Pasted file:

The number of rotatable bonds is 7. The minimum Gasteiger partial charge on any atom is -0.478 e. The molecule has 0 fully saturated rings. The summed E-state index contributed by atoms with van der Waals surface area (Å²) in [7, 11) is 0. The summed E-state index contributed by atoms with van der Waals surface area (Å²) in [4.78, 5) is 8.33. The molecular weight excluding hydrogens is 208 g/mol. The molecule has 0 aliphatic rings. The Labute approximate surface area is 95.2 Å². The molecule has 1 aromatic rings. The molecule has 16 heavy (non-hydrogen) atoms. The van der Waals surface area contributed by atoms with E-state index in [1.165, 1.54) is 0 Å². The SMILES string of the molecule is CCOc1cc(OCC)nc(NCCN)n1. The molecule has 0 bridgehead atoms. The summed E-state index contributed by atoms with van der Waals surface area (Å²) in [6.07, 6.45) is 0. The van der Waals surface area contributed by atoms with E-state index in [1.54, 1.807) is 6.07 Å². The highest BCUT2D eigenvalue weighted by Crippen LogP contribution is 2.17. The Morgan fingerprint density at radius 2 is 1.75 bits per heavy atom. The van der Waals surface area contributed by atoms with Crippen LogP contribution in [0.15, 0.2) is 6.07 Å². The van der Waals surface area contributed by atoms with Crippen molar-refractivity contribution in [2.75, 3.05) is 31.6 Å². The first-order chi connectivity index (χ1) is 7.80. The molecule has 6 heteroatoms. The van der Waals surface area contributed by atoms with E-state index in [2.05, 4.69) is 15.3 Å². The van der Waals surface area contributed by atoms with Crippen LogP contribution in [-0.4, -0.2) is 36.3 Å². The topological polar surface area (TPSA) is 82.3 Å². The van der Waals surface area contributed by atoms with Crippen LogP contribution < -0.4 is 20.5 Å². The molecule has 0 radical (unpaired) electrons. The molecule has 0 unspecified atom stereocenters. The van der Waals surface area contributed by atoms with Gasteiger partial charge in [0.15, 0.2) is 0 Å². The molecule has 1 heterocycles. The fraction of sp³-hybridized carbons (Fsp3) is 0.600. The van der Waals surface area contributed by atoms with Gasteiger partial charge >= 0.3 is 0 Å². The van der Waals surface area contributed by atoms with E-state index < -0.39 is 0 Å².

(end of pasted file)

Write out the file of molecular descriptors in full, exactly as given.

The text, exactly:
The number of rotatable bonds is 7. The minimum Gasteiger partial charge on any atom is -0.478 e. The molecule has 0 fully saturated rings. The summed E-state index contributed by atoms with van der Waals surface area (Å²) in [7, 11) is 0. The summed E-state index contributed by atoms with van der Waals surface area (Å²) in [4.78, 5) is 8.33. The molecular weight excluding hydrogens is 208 g/mol. The molecule has 0 aliphatic rings. The Labute approximate surface area is 95.2 Å². The molecule has 1 aromatic rings. The molecule has 16 heavy (non-hydrogen) atoms. The van der Waals surface area contributed by atoms with E-state index in [1.165, 1.54) is 0 Å². The SMILES string of the molecule is CCOc1cc(OCC)nc(NCCN)n1. The molecule has 0 bridgehead atoms. The summed E-state index contributed by atoms with van der Waals surface area (Å²) in [6.07, 6.45) is 0. The van der Waals surface area contributed by atoms with E-state index in [1.54, 1.807) is 6.07 Å². The highest BCUT2D eigenvalue weighted by Crippen LogP contribution is 2.17. The Morgan fingerprint density at radius 2 is 1.75 bits per heavy atom. The van der Waals surface area contributed by atoms with Crippen LogP contribution in [0.15, 0.2) is 6.07 Å². The van der Waals surface area contributed by atoms with Crippen molar-refractivity contribution in [2.75, 3.05) is 31.6 Å². The first-order chi connectivity index (χ1) is 7.80. The molecule has 6 heteroatoms. The van der Waals surface area contributed by atoms with E-state index in [2.05, 4.69) is 15.3 Å². The van der Waals surface area contributed by atoms with Crippen LogP contribution in [-0.4, -0.2) is 36.3 Å². The topological polar surface area (TPSA) is 82.3 Å². The van der Waals surface area contributed by atoms with Crippen LogP contribution < -0.4 is 20.5 Å². The molecule has 0 radical (unpaired) electrons. The molecule has 0 unspecified atom stereocenters. The van der Waals surface area contributed by atoms with Gasteiger partial charge in [0.15, 0.2) is 0 Å². The molecule has 1 heterocycles. The fraction of sp³-hybridized carbons (Fsp3) is 0.600. The van der Waals surface area contributed by atoms with Gasteiger partial charge >= 0.3 is 0 Å². The van der Waals surface area contributed by atoms with E-state index < -0.39 is 0 Å².